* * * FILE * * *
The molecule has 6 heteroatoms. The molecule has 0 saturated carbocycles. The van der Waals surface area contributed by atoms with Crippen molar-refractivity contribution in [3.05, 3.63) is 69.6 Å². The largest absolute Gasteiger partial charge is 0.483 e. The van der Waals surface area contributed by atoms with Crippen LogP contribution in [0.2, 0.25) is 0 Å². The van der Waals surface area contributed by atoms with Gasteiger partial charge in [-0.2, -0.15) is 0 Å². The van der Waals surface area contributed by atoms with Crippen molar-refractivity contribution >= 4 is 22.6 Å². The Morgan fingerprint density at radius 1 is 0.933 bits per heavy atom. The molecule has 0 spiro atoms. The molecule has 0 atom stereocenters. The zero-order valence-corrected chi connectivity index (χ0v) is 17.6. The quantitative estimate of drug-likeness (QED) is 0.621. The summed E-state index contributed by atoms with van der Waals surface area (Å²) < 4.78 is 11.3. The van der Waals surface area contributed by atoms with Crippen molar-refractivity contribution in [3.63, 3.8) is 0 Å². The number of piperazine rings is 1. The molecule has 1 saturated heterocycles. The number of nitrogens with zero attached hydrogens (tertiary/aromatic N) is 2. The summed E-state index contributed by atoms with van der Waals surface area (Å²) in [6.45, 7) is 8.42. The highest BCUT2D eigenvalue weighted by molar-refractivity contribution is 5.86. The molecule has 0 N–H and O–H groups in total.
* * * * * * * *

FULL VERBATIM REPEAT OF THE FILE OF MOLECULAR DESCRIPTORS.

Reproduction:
The molecule has 6 heteroatoms. The molecule has 0 saturated carbocycles. The van der Waals surface area contributed by atoms with Crippen molar-refractivity contribution in [3.05, 3.63) is 69.6 Å². The largest absolute Gasteiger partial charge is 0.483 e. The van der Waals surface area contributed by atoms with Crippen LogP contribution in [0.2, 0.25) is 0 Å². The van der Waals surface area contributed by atoms with Gasteiger partial charge in [-0.2, -0.15) is 0 Å². The van der Waals surface area contributed by atoms with Crippen molar-refractivity contribution >= 4 is 22.6 Å². The Morgan fingerprint density at radius 1 is 0.933 bits per heavy atom. The molecule has 0 spiro atoms. The molecule has 0 atom stereocenters. The zero-order valence-corrected chi connectivity index (χ0v) is 17.6. The quantitative estimate of drug-likeness (QED) is 0.621. The summed E-state index contributed by atoms with van der Waals surface area (Å²) < 4.78 is 11.3. The van der Waals surface area contributed by atoms with Crippen molar-refractivity contribution in [3.63, 3.8) is 0 Å². The number of piperazine rings is 1. The molecule has 1 saturated heterocycles. The number of nitrogens with zero attached hydrogens (tertiary/aromatic N) is 2. The summed E-state index contributed by atoms with van der Waals surface area (Å²) in [6.45, 7) is 8.42. The highest BCUT2D eigenvalue weighted by molar-refractivity contribution is 5.86. The molecule has 0 N–H and O–H groups in total.